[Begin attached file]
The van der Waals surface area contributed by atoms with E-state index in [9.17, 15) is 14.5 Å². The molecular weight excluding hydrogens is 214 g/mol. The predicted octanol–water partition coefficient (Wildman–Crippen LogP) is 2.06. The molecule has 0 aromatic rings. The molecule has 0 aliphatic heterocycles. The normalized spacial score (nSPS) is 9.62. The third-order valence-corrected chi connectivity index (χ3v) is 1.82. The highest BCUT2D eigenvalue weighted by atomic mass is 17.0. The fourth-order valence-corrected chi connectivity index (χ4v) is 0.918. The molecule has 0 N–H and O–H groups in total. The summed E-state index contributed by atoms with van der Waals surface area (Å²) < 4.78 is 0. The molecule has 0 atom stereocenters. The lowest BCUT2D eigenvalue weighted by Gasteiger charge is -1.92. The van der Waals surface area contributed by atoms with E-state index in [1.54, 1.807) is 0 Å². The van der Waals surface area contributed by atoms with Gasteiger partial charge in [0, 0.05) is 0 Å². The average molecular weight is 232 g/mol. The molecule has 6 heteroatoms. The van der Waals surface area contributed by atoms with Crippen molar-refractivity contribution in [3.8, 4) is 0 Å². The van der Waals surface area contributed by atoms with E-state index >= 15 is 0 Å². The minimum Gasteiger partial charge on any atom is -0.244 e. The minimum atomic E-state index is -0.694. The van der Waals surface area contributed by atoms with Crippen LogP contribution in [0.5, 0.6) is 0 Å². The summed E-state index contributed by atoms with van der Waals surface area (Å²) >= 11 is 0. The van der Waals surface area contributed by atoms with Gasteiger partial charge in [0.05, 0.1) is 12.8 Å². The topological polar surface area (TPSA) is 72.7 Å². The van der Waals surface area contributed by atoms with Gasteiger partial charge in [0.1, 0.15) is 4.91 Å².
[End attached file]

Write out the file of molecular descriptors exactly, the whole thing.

The van der Waals surface area contributed by atoms with E-state index in [9.17, 15) is 14.5 Å². The molecular weight excluding hydrogens is 214 g/mol. The predicted octanol–water partition coefficient (Wildman–Crippen LogP) is 2.06. The molecule has 0 aromatic rings. The molecule has 0 aliphatic heterocycles. The normalized spacial score (nSPS) is 9.62. The third-order valence-corrected chi connectivity index (χ3v) is 1.82. The highest BCUT2D eigenvalue weighted by atomic mass is 17.0. The fourth-order valence-corrected chi connectivity index (χ4v) is 0.918. The molecule has 0 N–H and O–H groups in total. The summed E-state index contributed by atoms with van der Waals surface area (Å²) < 4.78 is 0. The molecule has 0 atom stereocenters. The lowest BCUT2D eigenvalue weighted by Gasteiger charge is -1.92. The van der Waals surface area contributed by atoms with E-state index in [1.54, 1.807) is 0 Å². The van der Waals surface area contributed by atoms with Gasteiger partial charge in [0, 0.05) is 0 Å². The average molecular weight is 232 g/mol. The molecule has 6 heteroatoms. The van der Waals surface area contributed by atoms with Crippen molar-refractivity contribution in [3.8, 4) is 0 Å². The van der Waals surface area contributed by atoms with E-state index >= 15 is 0 Å². The minimum Gasteiger partial charge on any atom is -0.244 e. The minimum atomic E-state index is -0.694. The van der Waals surface area contributed by atoms with Crippen LogP contribution in [0.5, 0.6) is 0 Å². The summed E-state index contributed by atoms with van der Waals surface area (Å²) >= 11 is 0. The van der Waals surface area contributed by atoms with Gasteiger partial charge in [0.05, 0.1) is 12.8 Å². The topological polar surface area (TPSA) is 72.7 Å². The van der Waals surface area contributed by atoms with Gasteiger partial charge in [0.1, 0.15) is 4.91 Å².